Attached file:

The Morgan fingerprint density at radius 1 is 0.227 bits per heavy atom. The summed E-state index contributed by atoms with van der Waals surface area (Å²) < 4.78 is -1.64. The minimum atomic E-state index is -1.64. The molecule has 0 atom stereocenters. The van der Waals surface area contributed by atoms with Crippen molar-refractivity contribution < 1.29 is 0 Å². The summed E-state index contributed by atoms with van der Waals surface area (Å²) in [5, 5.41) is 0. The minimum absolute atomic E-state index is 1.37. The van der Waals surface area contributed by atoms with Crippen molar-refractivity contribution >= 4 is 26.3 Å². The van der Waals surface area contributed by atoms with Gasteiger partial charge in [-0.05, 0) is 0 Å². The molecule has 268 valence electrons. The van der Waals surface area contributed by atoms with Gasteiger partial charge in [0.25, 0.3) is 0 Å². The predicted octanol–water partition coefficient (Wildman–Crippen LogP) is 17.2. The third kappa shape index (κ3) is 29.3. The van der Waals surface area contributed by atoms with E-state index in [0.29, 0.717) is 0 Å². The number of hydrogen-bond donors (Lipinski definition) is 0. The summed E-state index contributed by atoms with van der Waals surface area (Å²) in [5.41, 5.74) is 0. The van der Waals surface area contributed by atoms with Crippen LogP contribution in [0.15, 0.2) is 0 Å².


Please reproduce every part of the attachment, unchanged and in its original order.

The Morgan fingerprint density at radius 1 is 0.227 bits per heavy atom. The summed E-state index contributed by atoms with van der Waals surface area (Å²) < 4.78 is -1.64. The minimum atomic E-state index is -1.64. The molecule has 0 atom stereocenters. The van der Waals surface area contributed by atoms with Crippen molar-refractivity contribution < 1.29 is 0 Å². The summed E-state index contributed by atoms with van der Waals surface area (Å²) in [5, 5.41) is 0. The minimum absolute atomic E-state index is 1.37. The van der Waals surface area contributed by atoms with Crippen molar-refractivity contribution >= 4 is 26.3 Å². The van der Waals surface area contributed by atoms with Gasteiger partial charge in [-0.05, 0) is 0 Å². The molecule has 268 valence electrons. The van der Waals surface area contributed by atoms with Gasteiger partial charge in [0.25, 0.3) is 0 Å². The predicted octanol–water partition coefficient (Wildman–Crippen LogP) is 17.2. The third kappa shape index (κ3) is 29.3. The van der Waals surface area contributed by atoms with E-state index in [0.29, 0.717) is 0 Å². The number of hydrogen-bond donors (Lipinski definition) is 0. The summed E-state index contributed by atoms with van der Waals surface area (Å²) in [5.41, 5.74) is 0. The van der Waals surface area contributed by atoms with Crippen LogP contribution in [0.15, 0.2) is 0 Å².